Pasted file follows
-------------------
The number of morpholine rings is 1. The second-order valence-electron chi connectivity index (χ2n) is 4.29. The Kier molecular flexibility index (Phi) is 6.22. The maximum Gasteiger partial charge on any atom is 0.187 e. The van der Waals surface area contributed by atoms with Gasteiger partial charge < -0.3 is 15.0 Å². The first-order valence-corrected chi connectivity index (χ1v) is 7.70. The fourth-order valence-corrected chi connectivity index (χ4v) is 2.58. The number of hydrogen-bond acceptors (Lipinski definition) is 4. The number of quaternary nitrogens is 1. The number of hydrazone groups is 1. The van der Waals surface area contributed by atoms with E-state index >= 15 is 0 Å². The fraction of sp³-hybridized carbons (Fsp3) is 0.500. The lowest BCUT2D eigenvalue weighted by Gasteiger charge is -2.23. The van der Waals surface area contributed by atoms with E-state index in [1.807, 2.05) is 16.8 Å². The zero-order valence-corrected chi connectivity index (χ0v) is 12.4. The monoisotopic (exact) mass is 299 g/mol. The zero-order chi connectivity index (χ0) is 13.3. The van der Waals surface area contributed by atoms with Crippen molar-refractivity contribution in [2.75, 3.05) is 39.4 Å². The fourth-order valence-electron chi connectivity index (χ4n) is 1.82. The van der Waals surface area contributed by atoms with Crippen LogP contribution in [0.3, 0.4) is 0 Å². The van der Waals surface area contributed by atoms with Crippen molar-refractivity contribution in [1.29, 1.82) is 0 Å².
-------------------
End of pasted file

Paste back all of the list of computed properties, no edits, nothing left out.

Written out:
The number of morpholine rings is 1. The second-order valence-electron chi connectivity index (χ2n) is 4.29. The Kier molecular flexibility index (Phi) is 6.22. The maximum Gasteiger partial charge on any atom is 0.187 e. The van der Waals surface area contributed by atoms with Gasteiger partial charge < -0.3 is 15.0 Å². The first-order valence-corrected chi connectivity index (χ1v) is 7.70. The fourth-order valence-corrected chi connectivity index (χ4v) is 2.58. The number of hydrogen-bond acceptors (Lipinski definition) is 4. The number of quaternary nitrogens is 1. The number of hydrazone groups is 1. The van der Waals surface area contributed by atoms with E-state index >= 15 is 0 Å². The fraction of sp³-hybridized carbons (Fsp3) is 0.500. The lowest BCUT2D eigenvalue weighted by Gasteiger charge is -2.23. The van der Waals surface area contributed by atoms with E-state index in [1.807, 2.05) is 16.8 Å². The zero-order valence-corrected chi connectivity index (χ0v) is 12.4. The monoisotopic (exact) mass is 299 g/mol. The zero-order chi connectivity index (χ0) is 13.3. The van der Waals surface area contributed by atoms with Crippen molar-refractivity contribution in [2.75, 3.05) is 39.4 Å². The fourth-order valence-electron chi connectivity index (χ4n) is 1.82. The van der Waals surface area contributed by atoms with Crippen LogP contribution in [0.3, 0.4) is 0 Å². The van der Waals surface area contributed by atoms with Crippen molar-refractivity contribution in [1.29, 1.82) is 0 Å².